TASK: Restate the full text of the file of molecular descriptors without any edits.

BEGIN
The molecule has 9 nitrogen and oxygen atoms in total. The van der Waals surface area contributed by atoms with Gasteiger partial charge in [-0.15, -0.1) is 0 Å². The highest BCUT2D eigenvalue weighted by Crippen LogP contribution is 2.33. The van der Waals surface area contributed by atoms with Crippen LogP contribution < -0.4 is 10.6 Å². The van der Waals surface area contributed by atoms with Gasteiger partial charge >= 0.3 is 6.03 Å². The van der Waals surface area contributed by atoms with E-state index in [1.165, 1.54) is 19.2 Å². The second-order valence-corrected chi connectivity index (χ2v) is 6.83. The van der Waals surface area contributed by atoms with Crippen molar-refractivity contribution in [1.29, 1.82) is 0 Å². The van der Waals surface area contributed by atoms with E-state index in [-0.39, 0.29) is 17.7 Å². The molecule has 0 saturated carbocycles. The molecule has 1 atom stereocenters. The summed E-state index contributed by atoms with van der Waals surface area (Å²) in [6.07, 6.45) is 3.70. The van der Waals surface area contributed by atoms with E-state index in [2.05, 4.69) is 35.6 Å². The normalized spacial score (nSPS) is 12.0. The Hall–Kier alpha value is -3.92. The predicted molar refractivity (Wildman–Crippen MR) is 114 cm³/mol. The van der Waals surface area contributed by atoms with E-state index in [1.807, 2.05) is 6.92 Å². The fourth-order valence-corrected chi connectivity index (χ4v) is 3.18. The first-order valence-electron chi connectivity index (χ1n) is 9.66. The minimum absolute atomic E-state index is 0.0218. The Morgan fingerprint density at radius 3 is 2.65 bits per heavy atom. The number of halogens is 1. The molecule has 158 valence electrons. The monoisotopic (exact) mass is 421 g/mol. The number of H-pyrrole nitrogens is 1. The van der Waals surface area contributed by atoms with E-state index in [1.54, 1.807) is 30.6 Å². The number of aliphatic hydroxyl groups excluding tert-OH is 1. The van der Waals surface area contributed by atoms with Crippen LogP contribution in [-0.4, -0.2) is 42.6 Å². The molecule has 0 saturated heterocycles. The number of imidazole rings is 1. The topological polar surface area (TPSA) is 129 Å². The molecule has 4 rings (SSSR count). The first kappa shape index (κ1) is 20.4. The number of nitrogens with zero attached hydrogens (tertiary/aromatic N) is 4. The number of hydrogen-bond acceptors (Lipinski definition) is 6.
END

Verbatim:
The molecule has 9 nitrogen and oxygen atoms in total. The van der Waals surface area contributed by atoms with Gasteiger partial charge in [-0.15, -0.1) is 0 Å². The highest BCUT2D eigenvalue weighted by Crippen LogP contribution is 2.33. The van der Waals surface area contributed by atoms with Crippen LogP contribution < -0.4 is 10.6 Å². The van der Waals surface area contributed by atoms with Gasteiger partial charge >= 0.3 is 6.03 Å². The van der Waals surface area contributed by atoms with E-state index in [1.165, 1.54) is 19.2 Å². The second-order valence-corrected chi connectivity index (χ2v) is 6.83. The van der Waals surface area contributed by atoms with Crippen molar-refractivity contribution in [1.29, 1.82) is 0 Å². The van der Waals surface area contributed by atoms with E-state index in [-0.39, 0.29) is 17.7 Å². The molecule has 0 saturated carbocycles. The molecule has 1 atom stereocenters. The summed E-state index contributed by atoms with van der Waals surface area (Å²) in [6.07, 6.45) is 3.70. The van der Waals surface area contributed by atoms with E-state index in [2.05, 4.69) is 35.6 Å². The normalized spacial score (nSPS) is 12.0. The Hall–Kier alpha value is -3.92. The predicted molar refractivity (Wildman–Crippen MR) is 114 cm³/mol. The van der Waals surface area contributed by atoms with E-state index in [1.807, 2.05) is 6.92 Å². The fourth-order valence-corrected chi connectivity index (χ4v) is 3.18. The first-order valence-electron chi connectivity index (χ1n) is 9.66. The minimum absolute atomic E-state index is 0.0218. The Morgan fingerprint density at radius 3 is 2.65 bits per heavy atom. The number of halogens is 1. The molecule has 158 valence electrons. The monoisotopic (exact) mass is 421 g/mol. The number of H-pyrrole nitrogens is 1. The van der Waals surface area contributed by atoms with E-state index in [1.54, 1.807) is 30.6 Å². The number of aliphatic hydroxyl groups excluding tert-OH is 1. The van der Waals surface area contributed by atoms with Crippen LogP contribution in [-0.4, -0.2) is 42.6 Å². The molecule has 0 saturated heterocycles. The number of imidazole rings is 1. The topological polar surface area (TPSA) is 129 Å². The molecule has 4 rings (SSSR count). The first kappa shape index (κ1) is 20.4. The number of nitrogens with zero attached hydrogens (tertiary/aromatic N) is 4. The number of hydrogen-bond acceptors (Lipinski definition) is 6.